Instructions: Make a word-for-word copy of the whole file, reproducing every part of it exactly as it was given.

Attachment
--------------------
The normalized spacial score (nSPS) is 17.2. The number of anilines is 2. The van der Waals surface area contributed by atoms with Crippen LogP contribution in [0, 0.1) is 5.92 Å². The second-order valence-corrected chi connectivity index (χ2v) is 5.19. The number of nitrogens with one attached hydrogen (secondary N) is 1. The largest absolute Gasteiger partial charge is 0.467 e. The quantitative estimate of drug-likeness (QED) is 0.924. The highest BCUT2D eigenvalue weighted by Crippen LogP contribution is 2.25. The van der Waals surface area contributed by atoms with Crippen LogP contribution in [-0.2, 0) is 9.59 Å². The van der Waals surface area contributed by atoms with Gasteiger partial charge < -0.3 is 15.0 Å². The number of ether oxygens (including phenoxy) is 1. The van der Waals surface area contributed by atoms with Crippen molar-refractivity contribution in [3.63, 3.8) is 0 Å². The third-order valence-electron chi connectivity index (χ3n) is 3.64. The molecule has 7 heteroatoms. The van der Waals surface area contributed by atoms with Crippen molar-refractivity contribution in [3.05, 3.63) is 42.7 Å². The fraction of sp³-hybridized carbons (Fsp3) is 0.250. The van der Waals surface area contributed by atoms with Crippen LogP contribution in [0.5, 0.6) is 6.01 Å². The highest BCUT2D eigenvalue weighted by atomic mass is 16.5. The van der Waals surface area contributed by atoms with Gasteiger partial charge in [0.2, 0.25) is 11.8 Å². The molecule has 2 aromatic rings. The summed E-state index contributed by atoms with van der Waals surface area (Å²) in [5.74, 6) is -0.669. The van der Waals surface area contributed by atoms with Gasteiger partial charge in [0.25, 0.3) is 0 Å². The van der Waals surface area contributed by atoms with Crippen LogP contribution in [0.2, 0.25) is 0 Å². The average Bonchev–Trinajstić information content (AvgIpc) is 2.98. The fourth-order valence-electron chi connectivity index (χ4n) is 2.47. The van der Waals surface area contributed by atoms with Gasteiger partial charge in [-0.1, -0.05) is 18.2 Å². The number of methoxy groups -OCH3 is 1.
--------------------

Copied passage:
The normalized spacial score (nSPS) is 17.2. The number of anilines is 2. The van der Waals surface area contributed by atoms with Crippen LogP contribution in [0, 0.1) is 5.92 Å². The second-order valence-corrected chi connectivity index (χ2v) is 5.19. The number of nitrogens with one attached hydrogen (secondary N) is 1. The largest absolute Gasteiger partial charge is 0.467 e. The quantitative estimate of drug-likeness (QED) is 0.924. The highest BCUT2D eigenvalue weighted by Crippen LogP contribution is 2.25. The van der Waals surface area contributed by atoms with Crippen LogP contribution in [-0.2, 0) is 9.59 Å². The van der Waals surface area contributed by atoms with Gasteiger partial charge < -0.3 is 15.0 Å². The number of ether oxygens (including phenoxy) is 1. The van der Waals surface area contributed by atoms with Crippen molar-refractivity contribution in [3.63, 3.8) is 0 Å². The third-order valence-electron chi connectivity index (χ3n) is 3.64. The molecule has 7 heteroatoms. The van der Waals surface area contributed by atoms with Crippen molar-refractivity contribution in [3.05, 3.63) is 42.7 Å². The fraction of sp³-hybridized carbons (Fsp3) is 0.250. The van der Waals surface area contributed by atoms with Crippen LogP contribution in [0.5, 0.6) is 6.01 Å². The highest BCUT2D eigenvalue weighted by atomic mass is 16.5. The van der Waals surface area contributed by atoms with Gasteiger partial charge in [0.2, 0.25) is 11.8 Å². The molecule has 2 aromatic rings. The summed E-state index contributed by atoms with van der Waals surface area (Å²) in [5.74, 6) is -0.669. The van der Waals surface area contributed by atoms with Gasteiger partial charge in [0.25, 0.3) is 0 Å². The van der Waals surface area contributed by atoms with Crippen LogP contribution in [0.2, 0.25) is 0 Å². The average Bonchev–Trinajstić information content (AvgIpc) is 2.98. The fourth-order valence-electron chi connectivity index (χ4n) is 2.47. The van der Waals surface area contributed by atoms with Gasteiger partial charge in [-0.1, -0.05) is 18.2 Å². The number of methoxy groups -OCH3 is 1.